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Homewoods in Tunisia 2010 PDF Printable Version E-mail

 

The Homewoods in Tunisia 2010

Helen and David Homewood
March 2010

Just home from 2 months in Tunisia, we had a ball!

Here are a few pointers while we can remember them. We will post a more complete blog of our actual trip when we can get the camera to talk to our rather old computer.

Lots of amazing Roman and pre-Roman Punic remains - amphitheatres, whole ruined towns with very nice mosaics both in-situ and in museums (sites such as Dougga, Carthage, Thuburbo Magus, Bulla Regia, Sbeitla). Most towns have an old Medina with interesting souks.

Long Mediterranean coastline with excellent beaches of fine sand.

Interesting desert hill country with troglodytic dwellings in the S.East (Star Wars was filmed near Matmata), and the northern tip of the Sahara in the S.West with oases of palms, dromedaries etc.

Most people speak some French, though not that much, but enough for you both to get by. Much less German and Italian spoken and not much English. All road/town signs in French, but not all govt buildings etc.

No campsites. Only half a dozen towns have them, which has a plus, in that you can park more or less anywhere, rather like an HGV. There are parkings everywhere, mostly unsurfaced, so at first they look like a piece of rough ground.

Good places to park include ports, with the yachties; museum carparks; near the Gendarmerie or "sureté" as it is called; open ground on a headland or by a beach. If in doubt ask the gendarmerie, the port police, or the museum night-watchman. Some ports charge a few dinar (1 TD =0.5 Euro), you might need to tip someone a dinar, but often not.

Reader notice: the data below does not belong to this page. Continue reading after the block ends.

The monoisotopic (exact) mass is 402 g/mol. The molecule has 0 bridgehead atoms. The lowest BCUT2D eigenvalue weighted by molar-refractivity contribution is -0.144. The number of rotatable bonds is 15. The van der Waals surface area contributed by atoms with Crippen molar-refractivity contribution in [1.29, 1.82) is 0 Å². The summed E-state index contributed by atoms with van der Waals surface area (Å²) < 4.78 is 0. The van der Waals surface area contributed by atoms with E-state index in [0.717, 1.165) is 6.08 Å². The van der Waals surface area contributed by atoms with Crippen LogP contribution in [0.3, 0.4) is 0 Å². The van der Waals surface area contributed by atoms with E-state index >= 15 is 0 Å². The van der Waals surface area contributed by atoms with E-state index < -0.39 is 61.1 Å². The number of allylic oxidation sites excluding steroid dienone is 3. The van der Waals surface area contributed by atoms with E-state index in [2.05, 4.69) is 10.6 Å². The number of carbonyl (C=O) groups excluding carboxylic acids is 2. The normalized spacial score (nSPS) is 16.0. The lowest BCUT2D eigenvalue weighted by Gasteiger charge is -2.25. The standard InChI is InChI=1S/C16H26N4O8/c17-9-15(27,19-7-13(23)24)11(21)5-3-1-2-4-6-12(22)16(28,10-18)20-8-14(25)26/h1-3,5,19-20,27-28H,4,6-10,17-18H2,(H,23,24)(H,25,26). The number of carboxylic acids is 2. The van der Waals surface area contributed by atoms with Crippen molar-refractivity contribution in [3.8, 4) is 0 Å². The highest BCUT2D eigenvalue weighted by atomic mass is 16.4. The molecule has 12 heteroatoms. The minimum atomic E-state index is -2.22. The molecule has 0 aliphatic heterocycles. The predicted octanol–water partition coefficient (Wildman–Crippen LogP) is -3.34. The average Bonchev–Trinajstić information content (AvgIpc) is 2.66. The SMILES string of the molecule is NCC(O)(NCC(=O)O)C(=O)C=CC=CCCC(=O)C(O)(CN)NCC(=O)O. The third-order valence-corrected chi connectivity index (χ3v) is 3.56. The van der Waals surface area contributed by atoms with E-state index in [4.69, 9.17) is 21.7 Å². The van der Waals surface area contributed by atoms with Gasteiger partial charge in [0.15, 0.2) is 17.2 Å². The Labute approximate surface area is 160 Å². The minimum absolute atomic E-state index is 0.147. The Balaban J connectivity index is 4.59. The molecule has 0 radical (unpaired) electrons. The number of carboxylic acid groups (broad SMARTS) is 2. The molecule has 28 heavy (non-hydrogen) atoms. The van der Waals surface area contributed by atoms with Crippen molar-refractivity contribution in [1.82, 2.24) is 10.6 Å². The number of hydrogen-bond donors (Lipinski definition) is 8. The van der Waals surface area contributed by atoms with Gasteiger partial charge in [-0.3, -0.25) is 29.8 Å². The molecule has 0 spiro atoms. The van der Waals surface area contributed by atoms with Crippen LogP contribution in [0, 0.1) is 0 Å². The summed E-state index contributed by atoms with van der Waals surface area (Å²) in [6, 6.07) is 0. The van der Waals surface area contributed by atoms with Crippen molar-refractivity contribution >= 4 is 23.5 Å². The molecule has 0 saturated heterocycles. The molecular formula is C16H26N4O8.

If you need a campsite, hotels are happy for you to use their carpark and their facilities, for around 20 TD.

Campsites, where they exist (Tozeur, Douz, Kebili, Gafsa, Nabeul, nr Bizerte) may well not display a sign, and "camping" which means campsite as in French, also means a park/recreation ground - if they don't exist, no-one knows what you mean, even taxi drivers.

Jane and George Swindail give a list of campsites from 2006 on Magbaz website.

The French campingcar.enliberte.free.fr has a list of BTS (a pun on a sort of GCSE, meaning Beaute, Tranquillite, Securite) where they have parked up successfully.

It feels very safe. The idea of parking up just anywhere in much of Europe would be unthinkable, but you quickly get used to it in Tunisia and in 2 months we wild-camped all but 5 nights. Very few campervans, we met perhaps a dozen - unlike Morocco where there are thousands of French vans. Some groups of Italian motorhomes. Plenty of European tourists in hotels in holiday resorts along the coast.

Pedestrians all walk in the road all the time and pavements are mostly blocked at some point. People cross the road without looking, (it is normal to use your horn, just a warning "bip") so speed limits in towns are 30 kph (20 mph). Enforced by speed bumps! Really massive ones, as you approach most villages or towns, originally painted in yellow stripes, and with signs, but inevitably not always . . . Stick to speed limit or below, and both be on the look-out whenever you near a settlement. (We seriously bent our bike-rack, and shook all the screws out of the wardrobe frame before we learned the rules!) Also some nasty potholes.

But the standard of driving is generally good as nobody rushes and they all make allowance for pedestrians and donkeys, flocks of sheep and goats.

Motorways are v.cheap if not plentiful, and have a loo and water tap just after the "péage", so you can empty cassette / fill water tank.

Otherwise half-fill with fuel at garages, include a tip, and ask to fill with water. They may have a loo, too. Ports also have facilities, as do museums.

Some towns have dry-cleaners/laundries ("pressings" as in France), which do laundry by the kilo, or the machine-load . . . or park up on a headland and rig up a line.

Some taxis run on LPG, and with an adapter you can get your propane cooking cylinders filled - our problem was to find a garage with both LPG and an adapter. Best to have your own. Anyone know where we can get one, they aren't legal in France? List of some garages with LPG on Swindails blog (Magbaz website, see above).